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The John Steinbeck Society of America presents Steinbeck ... Steinbeck Conferen · PDF file Keynote Speaker Mimi Gladstein, University of Texas, El Paso. Conference Director ... India

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  • Steinbeck and the Politics of Crisis: Ethics, Society, and Ecology

    May 1-3, 2013 Dr. Martin Luther King, Jr., Library

    San José State University

    Sponsored by the Martha Heasley Cox Center for Steinbeck Studies

    The John Steinbeck Society of America presents

  • Keynote Speaker Mimi Gladstein, University of Texas, El Paso

    Conference Director Nicholas P. Taylor, Director,

    Martha Heasley Cox Center for Steinbeck Studies

    Conference Steering Committee Tom Barden, University of Toledo

    Mary M. Brown, Indiana Wesleyan University

    Danica Čerče, University of Ljubljana, Slovenia

    Paul Douglass, San Jose State University

    Barbara Heavilin, Professor Emeritus, Taylor University

    Luchen Li, Rose-Hulman Institute of Technology

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    Wednesday, May 1 11:00AM - 12:00PM | CHECK-IN

    Center for Steinbeck Studies, MLK Library 5th Floor

    12:00PM - 1:00PM | BUFFET LUNCH Center for Steinbeck Studies, MLK Library 5th Floor

    1:15PM - 2:30PM | WELCOME AND KEYNOTE ADDRESS Schiro Program Room, MLK Library 5th Floor

    Welcome Nicholas P. Taylor

    Director, Martha Heasley Cox Center for Steinbeck Studies San José State University

    Keynote Address Mimi R. Gladstein

    Professor of English and Theatre Arts University of Texas at El Paso

    Outgoing President, John Steinbeck Society of America

    2:45PM - 4:00PM (Concurrent Sessions)

    THE MORAL PHILOSOPHY OF WINTER Schiro Program Room, MLK Library 5th Floor

    Barbara A. Heavilin Professor Emeritus, Taylor University

    “‘To the other side of home where the lights are given’: Ethan Allen Hawley’s Search for Meaning in Steinbeck’s The Winter of Our Discontent”

    Joseph Allegretti Siena College

    ”Why Ethan Hawley Does Such Bad Things: Morals and Moral Traps” Note: This paper will be presented in absentia.

    Richard E. Hart Bloomfield College

    “The Winter of Our Discontent and Moral Progress”

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    THE FEMALE SPACE MLK Library Rooms 225/229

    Maygan Barker Brigham Young University Idaho

    “Cathy and the Choices Made in Eden”

    David Hartwig University of Toledo

    ”Conflict and Education in ‘The Chrysanthemums’”

    Julianna Restivo University of Toledo

    “Crisis of the Female Body: Childbirth and the Environment in Steinbeck’s The Grapes of Wrath”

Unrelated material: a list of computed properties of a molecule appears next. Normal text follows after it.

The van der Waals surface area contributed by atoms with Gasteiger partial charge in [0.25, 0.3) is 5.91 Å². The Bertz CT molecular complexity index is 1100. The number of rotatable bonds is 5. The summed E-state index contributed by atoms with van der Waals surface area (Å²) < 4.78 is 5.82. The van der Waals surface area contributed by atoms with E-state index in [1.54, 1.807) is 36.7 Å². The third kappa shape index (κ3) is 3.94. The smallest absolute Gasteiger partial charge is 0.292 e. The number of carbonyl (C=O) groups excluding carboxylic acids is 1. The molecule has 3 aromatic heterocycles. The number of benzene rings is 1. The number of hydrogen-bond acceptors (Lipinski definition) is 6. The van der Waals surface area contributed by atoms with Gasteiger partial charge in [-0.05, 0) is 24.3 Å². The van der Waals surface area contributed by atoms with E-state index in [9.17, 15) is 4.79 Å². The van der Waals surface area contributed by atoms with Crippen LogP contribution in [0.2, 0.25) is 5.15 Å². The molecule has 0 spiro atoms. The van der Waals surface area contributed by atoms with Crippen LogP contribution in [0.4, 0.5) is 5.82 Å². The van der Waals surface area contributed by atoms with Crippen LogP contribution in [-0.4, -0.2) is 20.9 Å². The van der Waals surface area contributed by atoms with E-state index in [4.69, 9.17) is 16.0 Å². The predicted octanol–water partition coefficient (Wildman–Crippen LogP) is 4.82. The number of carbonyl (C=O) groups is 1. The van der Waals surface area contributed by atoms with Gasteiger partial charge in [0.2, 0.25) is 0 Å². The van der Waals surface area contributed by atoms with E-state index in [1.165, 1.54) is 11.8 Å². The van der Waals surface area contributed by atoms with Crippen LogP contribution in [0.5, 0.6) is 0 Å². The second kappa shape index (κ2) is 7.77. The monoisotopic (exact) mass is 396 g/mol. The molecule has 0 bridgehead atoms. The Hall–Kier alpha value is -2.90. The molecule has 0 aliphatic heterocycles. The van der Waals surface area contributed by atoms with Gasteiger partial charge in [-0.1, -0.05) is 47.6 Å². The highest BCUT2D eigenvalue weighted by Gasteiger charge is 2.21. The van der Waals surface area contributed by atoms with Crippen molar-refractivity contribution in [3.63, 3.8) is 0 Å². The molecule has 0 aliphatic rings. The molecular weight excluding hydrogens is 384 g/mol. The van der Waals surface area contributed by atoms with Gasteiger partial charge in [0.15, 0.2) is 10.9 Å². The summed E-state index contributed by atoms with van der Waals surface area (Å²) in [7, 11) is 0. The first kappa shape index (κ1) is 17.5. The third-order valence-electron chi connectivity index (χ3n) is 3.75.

4:15PM - 5:30PM (CONCURRENT SESSIONS)

    REPORTS FROM OVERSEAS Schiro Program Room, MLK Library 5th Floor

    Danica Čerče University of Ljubljana

    “On Steinbeck’s Critical Fortunes in Eastern Europe”

    Luchen Li Rose-Hulman Institute of Technology

    “Steinbeck’s Engagement with U.S. and International Governments”

    Kiyoshi Yamauchi Niimi College

    “Burning Bright was burning bright in Japan”

    MAVERICKS MARRIED: CAROL AND JOHN STEINBECK MLK Library Rooms 225/229

    Susan Shillinglaw San José State University

    “Presenting a New Biography of Carol and John Steinbeck”

    Wednesday, May 1

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    5:30PM - 7:00PM | DINNER (ON YOUR OWN)

    7:30PM - 9:00PM | STEINBECK FELLOWS READING Center for Steinbeck Studies, MLK Library 5th Floor

    Join us for a reading of new fiction by the 2012-2013 Steinbeck Fellows. These fellowships are awarded annually by the Center for Steinbeck Studies to emerging writers of exceptional promise. This event is free and open to the public.

    L. Rebecca Harris Ms. Harris is a graduate of the University of California, Berkeley, and the University of San Francisco, where she earned a Master of Arts in Writing. She was an original member of WritersCorp, a unit of Americorps, the domestic Peace Corps program established by President Clinton. Through WritersCorps, she worked on several creative-writing projects with young people throughout the San Francisco Bay Area. She has taught English and Creative Writing to middle school, high school and community college students. Currently, she is a community college English instructor. She lives in Oakland, California.

    Marian Palaia Ms. Palaia received her MFA in 2012 from The University of Wisconsin at Madison, where she was the prose editor for Devil’s Lake. She also holds an MA in Creative Writing from San Francisco State. She was nominated for a 2010 AWP Intro Award, has received a Seattle Arts Council Individual Artists Award, has had stories published in Passages North and River Oak Review, and has twice been a Glimmer Train Fiction Award finalist. Marian is currently working on a novel, a collection of short stories, and a collection of non-fiction pieces, which are not necessarily about dogs, but do feature some. She and her dog Tupelo grew up together in Missoula, Montana.